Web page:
5 ‘Extroverted’ Jobs That Are Perfect for (Some) Introverts

An introvert works an ‘extrovert’ job

“Quiet” desk jobs may seem perfect for introverts, but it turns out there are many other introvert-friendly jobs out there, too.

If someone tells you to describe your perfect job — that’s catered to introverts — I’m willing to bet that it would be something secluded, quiet, and relatively low-energy. (Maybe with an office that has a locking door so you can block out people as needed, too!) Or in a library, a place where being quiet is The Rule. (Hey, introverts love libraries for a reason.) And I would agree with you about all of these being as close to heaven on this earthly plane as we can get. 

But I have to wonder if we introverts are selling ourselves a little short. While the typical introvert-friendly jobs are chosen for our own comfort, and that’s perfectly okay, I have learned over the years that an introvert’s abilities can be used in unexpected ways. We all know that any introvert can thrive typing away on a computer while wearing noise-canceling headphones, or in pretty much any studious or research-based job that requires minimal human interaction. But did you know that introverts have a special edge when it comes to people-focused careers

While most people think of people and introverts as being like oil and water, there are several instances where that is not the case at all. If you’re an introvert looking for a change of careers, here are a few to consider that you may not have thought of.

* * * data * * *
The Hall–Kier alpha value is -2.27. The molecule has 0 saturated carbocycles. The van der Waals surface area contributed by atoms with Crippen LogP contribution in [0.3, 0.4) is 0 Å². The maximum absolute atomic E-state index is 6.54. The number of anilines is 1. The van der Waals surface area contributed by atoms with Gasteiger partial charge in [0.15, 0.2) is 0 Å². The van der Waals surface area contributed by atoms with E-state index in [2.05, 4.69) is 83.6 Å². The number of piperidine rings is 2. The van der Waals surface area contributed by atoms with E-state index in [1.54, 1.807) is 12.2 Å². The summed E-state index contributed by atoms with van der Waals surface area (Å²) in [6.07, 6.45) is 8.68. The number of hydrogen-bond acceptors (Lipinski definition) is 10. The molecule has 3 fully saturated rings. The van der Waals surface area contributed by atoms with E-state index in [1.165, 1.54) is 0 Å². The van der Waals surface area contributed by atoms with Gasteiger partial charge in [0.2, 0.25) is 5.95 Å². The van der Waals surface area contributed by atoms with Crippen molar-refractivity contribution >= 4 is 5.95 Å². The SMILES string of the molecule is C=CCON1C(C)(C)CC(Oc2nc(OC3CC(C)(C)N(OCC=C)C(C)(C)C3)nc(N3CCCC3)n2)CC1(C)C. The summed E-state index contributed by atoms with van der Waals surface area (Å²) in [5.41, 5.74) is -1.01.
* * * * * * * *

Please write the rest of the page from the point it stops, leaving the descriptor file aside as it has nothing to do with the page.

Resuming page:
5 ‘Extroverted’ Jobs That Are Perfect for (Some) Introverts

1. Sales

When I say the word “salesman,” you probably have an image of an oily-haired, fast-talking man in a three-peice suit who pushes you to spend way more than you can afford just so he can take home a nice commission check. While there are unfortunately unscrupulous salespeople out there, this is a stereotype that really needs to die. The heart of sales is really just about finding people exactly what they need and making it a win-win situation for everyone involved. 

So, what makes an introvert cut out for this career? Well, any good salesperson will tell you that sales is less about products and more about people. You have to be able to understand what people need, even if they don’t come right out and say it (and most of the time, they don’t). 

And because we introverts are so attuned to other people and their emotions, this is an area where we excel. Additionally, we are good listeners, so while another salesperson might be droning on and on about whatever product they’re trying to sell, we know how to keep quiet and let the customer do the talking. Then, once we understand them on a deeper level, we can direct them to exactly what they need.

You can thrive as an introvert or a sensitive person in a loud world. Subscribe to our newsletter. Once a week, you’ll get empowering tips and insights in your inbox. Click here to subscribe.